Bangkok City Planning
Herewith a whole slew of Bangkok Master Plans elsewhere on 2Bangkok.com. Indeed, more proof that there are an awful lot of Masters and very few ...
....decision making processes which are not corrupted by politics, vested interest, inaction and personal egos???
Bangkok City Plan
I thought that we had a thread on the City Plan but it seems not.
Bangkok to work with six adjacent cities on joint city plan Bangkokpost 6/07/2009
Bangkok is trying to collaborate with six neighbouring provinces to integrate their development with Greater Bangkok's in the new Bangkok city plan to be implemented from 2011. The Department of City Planning of the Bangkok Metropolitan Administration (BMA) believes the development of adjacent areas - Nonthaburi, Samut Prakan, Pathum Thani, Nakhon Pathom, Samut Sakhon and Chachoengsao - is linked with that of the capital.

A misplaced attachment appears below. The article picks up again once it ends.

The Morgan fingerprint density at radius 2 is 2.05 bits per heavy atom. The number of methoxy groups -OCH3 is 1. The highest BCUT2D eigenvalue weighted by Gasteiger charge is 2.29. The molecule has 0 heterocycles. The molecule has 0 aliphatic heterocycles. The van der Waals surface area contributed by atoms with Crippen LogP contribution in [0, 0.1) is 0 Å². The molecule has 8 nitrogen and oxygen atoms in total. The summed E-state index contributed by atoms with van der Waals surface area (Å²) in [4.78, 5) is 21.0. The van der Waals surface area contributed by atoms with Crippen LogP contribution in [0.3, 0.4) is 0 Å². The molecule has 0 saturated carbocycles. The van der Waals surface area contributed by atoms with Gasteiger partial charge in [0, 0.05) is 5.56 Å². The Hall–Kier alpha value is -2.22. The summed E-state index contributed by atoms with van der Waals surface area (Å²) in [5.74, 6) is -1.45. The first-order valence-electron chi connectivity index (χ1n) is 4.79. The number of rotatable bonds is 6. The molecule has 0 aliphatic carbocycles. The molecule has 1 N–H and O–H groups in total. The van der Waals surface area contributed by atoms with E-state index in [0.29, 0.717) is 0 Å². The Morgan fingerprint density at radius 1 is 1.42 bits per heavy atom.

The BMA held public hearings on the impact of the 2006-11 Bangkok city plan on the six provinces early this year, explained M.R. Premsiri Kasemsunta, the department's deputy director-general. Residents raised several urgent concerns, he said. People in Nonthaburi wanted the BMA to speed up the launch of the BRT (bus rapid transit) line running along Chaeng Watthana Road. Samut Prakan residents asked for better transport between the province and Bangkok.
In Chachoengsao, residents want systematic transport links with Bangkok. Pathum Thani inhabitants reported problems with water drainage while Samut Sakhon lacks a town plan for land usage. "Bangkok's city plan can have an impact on other provinces nearby so we should do it together to improve water drainage, transport, land usage or anything else," said M.R. Premsiri. "But the difficulty is that the expiry dates of their city plans are not in the same year."